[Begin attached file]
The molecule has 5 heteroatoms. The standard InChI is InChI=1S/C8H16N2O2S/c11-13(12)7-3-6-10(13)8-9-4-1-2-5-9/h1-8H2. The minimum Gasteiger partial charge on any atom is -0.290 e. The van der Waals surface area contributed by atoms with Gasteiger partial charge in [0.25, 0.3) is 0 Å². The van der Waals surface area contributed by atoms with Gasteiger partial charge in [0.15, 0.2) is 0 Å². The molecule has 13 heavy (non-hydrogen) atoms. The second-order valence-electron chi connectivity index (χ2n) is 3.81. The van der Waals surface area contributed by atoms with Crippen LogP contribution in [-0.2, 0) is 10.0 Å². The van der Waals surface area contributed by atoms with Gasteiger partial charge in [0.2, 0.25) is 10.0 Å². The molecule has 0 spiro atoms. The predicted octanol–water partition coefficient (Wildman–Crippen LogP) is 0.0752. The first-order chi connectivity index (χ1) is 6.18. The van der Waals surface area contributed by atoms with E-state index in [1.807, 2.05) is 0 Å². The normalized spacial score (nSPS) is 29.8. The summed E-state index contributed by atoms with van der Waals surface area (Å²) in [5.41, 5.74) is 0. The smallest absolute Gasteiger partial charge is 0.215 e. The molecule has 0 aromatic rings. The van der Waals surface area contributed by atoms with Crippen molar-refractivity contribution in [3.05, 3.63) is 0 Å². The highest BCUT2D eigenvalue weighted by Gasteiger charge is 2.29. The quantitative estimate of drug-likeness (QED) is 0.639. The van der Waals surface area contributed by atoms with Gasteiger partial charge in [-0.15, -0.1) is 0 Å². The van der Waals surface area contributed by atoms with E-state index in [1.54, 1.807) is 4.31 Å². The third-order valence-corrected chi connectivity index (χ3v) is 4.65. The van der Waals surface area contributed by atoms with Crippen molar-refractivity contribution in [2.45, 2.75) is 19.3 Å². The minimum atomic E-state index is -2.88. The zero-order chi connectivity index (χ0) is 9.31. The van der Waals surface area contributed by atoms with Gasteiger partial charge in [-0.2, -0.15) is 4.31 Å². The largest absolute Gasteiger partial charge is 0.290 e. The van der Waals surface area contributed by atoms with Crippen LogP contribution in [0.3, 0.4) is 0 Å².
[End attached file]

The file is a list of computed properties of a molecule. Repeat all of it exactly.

The molecule has 5 heteroatoms. The standard InChI is InChI=1S/C8H16N2O2S/c11-13(12)7-3-6-10(13)8-9-4-1-2-5-9/h1-8H2. The minimum Gasteiger partial charge on any atom is -0.290 e. The van der Waals surface area contributed by atoms with Gasteiger partial charge in [0.25, 0.3) is 0 Å². The van der Waals surface area contributed by atoms with Gasteiger partial charge in [0.15, 0.2) is 0 Å². The molecule has 13 heavy (non-hydrogen) atoms. The second-order valence-electron chi connectivity index (χ2n) is 3.81. The van der Waals surface area contributed by atoms with Crippen LogP contribution in [-0.2, 0) is 10.0 Å². The van der Waals surface area contributed by atoms with Gasteiger partial charge in [0.2, 0.25) is 10.0 Å². The molecule has 0 spiro atoms. The predicted octanol–water partition coefficient (Wildman–Crippen LogP) is 0.0752. The first-order chi connectivity index (χ1) is 6.18. The van der Waals surface area contributed by atoms with E-state index in [1.807, 2.05) is 0 Å². The normalized spacial score (nSPS) is 29.8. The summed E-state index contributed by atoms with van der Waals surface area (Å²) in [5.41, 5.74) is 0. The smallest absolute Gasteiger partial charge is 0.215 e. The molecule has 0 aromatic rings. The van der Waals surface area contributed by atoms with Crippen molar-refractivity contribution in [3.05, 3.63) is 0 Å². The highest BCUT2D eigenvalue weighted by Gasteiger charge is 2.29. The quantitative estimate of drug-likeness (QED) is 0.639. The van der Waals surface area contributed by atoms with Gasteiger partial charge in [-0.15, -0.1) is 0 Å². The van der Waals surface area contributed by atoms with E-state index in [1.54, 1.807) is 4.31 Å². The third-order valence-corrected chi connectivity index (χ3v) is 4.65. The van der Waals surface area contributed by atoms with Crippen molar-refractivity contribution in [2.45, 2.75) is 19.3 Å². The minimum atomic E-state index is -2.88. The zero-order chi connectivity index (χ0) is 9.31. The van der Waals surface area contributed by atoms with Gasteiger partial charge in [-0.2, -0.15) is 4.31 Å². The largest absolute Gasteiger partial charge is 0.290 e. The van der Waals surface area contributed by atoms with Crippen LogP contribution in [0.3, 0.4) is 0 Å².